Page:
LOUISVILLE, Ky. — Is technology in the trucking industry moving too fast for the men and women who sit behind the wheel of big rigs?
That was a concern voiced by a number of truck drivers attending a March 29 session at the 2019 Mid-America Trucking Show. The drivers’ questions and comments seemed to keep a panel of executives touting the promise of driver-assist technologies and autonomous trucks on their heels.
The primary concern expressed by drivers attending the session centered on how soon they would be replaced by “robot trucks.” But there also were questions about how to disable driver-assist in certain situations, and how soon the technologies would be mandated by federal regulators.
“There’s a lot of noise in the media and by some people running for president that automated trucks are going to be here tomorrow and everyone’s going to be out of work,” said Robert Brown, director of public affairs for Tucson, Ariz.-based TuSimple. “I can assure you that a young person going into trucking today will retire a truck driver, if he or she wants it.”
Brown by John Sommers II for TT
“The technology really, truly is amazing. I always tell people we can handle the freeways, but we can’t handle the infinite number of things that you all do on a daily basis.”
“I think like everyone else that as long as there are trucks, there are going to be truck drivers,” said Ognen Stojanovski, CEO of San Franciso-based Pronto, a company that makes driver-assist technologies.
However, he said trucks with assist technologies can help a driver see and react fast, but they don’t have the instincts that drivers have.
Stojanovski by John Sommers II for TT
“But having great eyes and reaction times is not a substitute for having a great brain.”
The development of the driver-assist technologies will not happen like “turning on a light switch,” they will be “evolutionary,” Stojanovski said.
“I guess I’m here for the drivers’ point of view,” said Don Logan, a 30-year veteran driver for FedEx Freight, who has amassed nearly three million accident-free miles. “I have witnessed a lot of change in technology just in my career.”
It wasn’t all good, but lane departure warning systems, which he said were annoying in the 2014 model truck he once drove, have vastly improved in the new 2019 model he’s now driving.
Logan by John Sommers II for TT
“It’s not near as sensitive. However, I think it can still be a benefit and not an annoyance,” Logan said. “Just in that brief five-year period, the technology is getting better all the time.”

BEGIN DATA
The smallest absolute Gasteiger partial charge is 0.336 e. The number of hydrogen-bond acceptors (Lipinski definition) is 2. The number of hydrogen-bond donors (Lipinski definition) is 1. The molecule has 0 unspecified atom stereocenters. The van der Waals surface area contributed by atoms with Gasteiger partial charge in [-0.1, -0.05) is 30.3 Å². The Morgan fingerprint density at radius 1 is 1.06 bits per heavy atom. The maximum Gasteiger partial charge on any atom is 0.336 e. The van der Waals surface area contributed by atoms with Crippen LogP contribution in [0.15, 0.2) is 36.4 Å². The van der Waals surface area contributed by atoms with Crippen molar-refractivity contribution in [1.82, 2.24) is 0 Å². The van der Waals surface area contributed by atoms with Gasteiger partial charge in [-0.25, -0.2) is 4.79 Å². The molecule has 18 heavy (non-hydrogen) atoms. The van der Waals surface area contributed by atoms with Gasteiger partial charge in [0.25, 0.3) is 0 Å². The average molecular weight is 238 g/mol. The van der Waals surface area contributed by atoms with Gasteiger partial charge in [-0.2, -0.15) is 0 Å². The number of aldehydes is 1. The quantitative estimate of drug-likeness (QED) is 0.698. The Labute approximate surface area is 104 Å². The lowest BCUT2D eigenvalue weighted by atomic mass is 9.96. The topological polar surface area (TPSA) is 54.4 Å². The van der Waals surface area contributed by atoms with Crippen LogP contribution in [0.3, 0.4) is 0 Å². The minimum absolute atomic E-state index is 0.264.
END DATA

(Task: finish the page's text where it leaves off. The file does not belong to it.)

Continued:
Still, he said he’s not convinced there will ever be a truck that can travel across the country without somebody in it. He also said he’s not concerned that technology will ever replace him.
“If you’re driving that truck and you’re being the professional driver that you should be, you’re never going to know it’s on,” Logan said. “You’re not going to get those buzzers and those beepers. It’s something that I welcome because it makes me a better driver.”
Minor by John Sommers II for TT
Larry Minor, the Federal Motor Carrier Safety Administration’s associate administrator for policy, said his agency has worked on a number of driver-assist technologies to remove regulatory obstacles that can improve safety for drivers.
For example, he said the agency removed a long-standing regulation that prohibited putting lane departure sensors on tractor windshields after the systems were tested for safety, and only recently, FMCSA also gave the go-ahead to substitute cameras for conventional mirrors because they improved visibility.
“We want to make sure though that as an agency that we’re having conversations with not just the academics, but also with the industry, with professional drivers on the road every day,” said Selika Gore, a senior advisor to FMCSA Administrator Ray Martinez. “How is it impacting you? What role would you like us at the federal government to take? And how can we make your lives better and safer on a day-to-day basis?”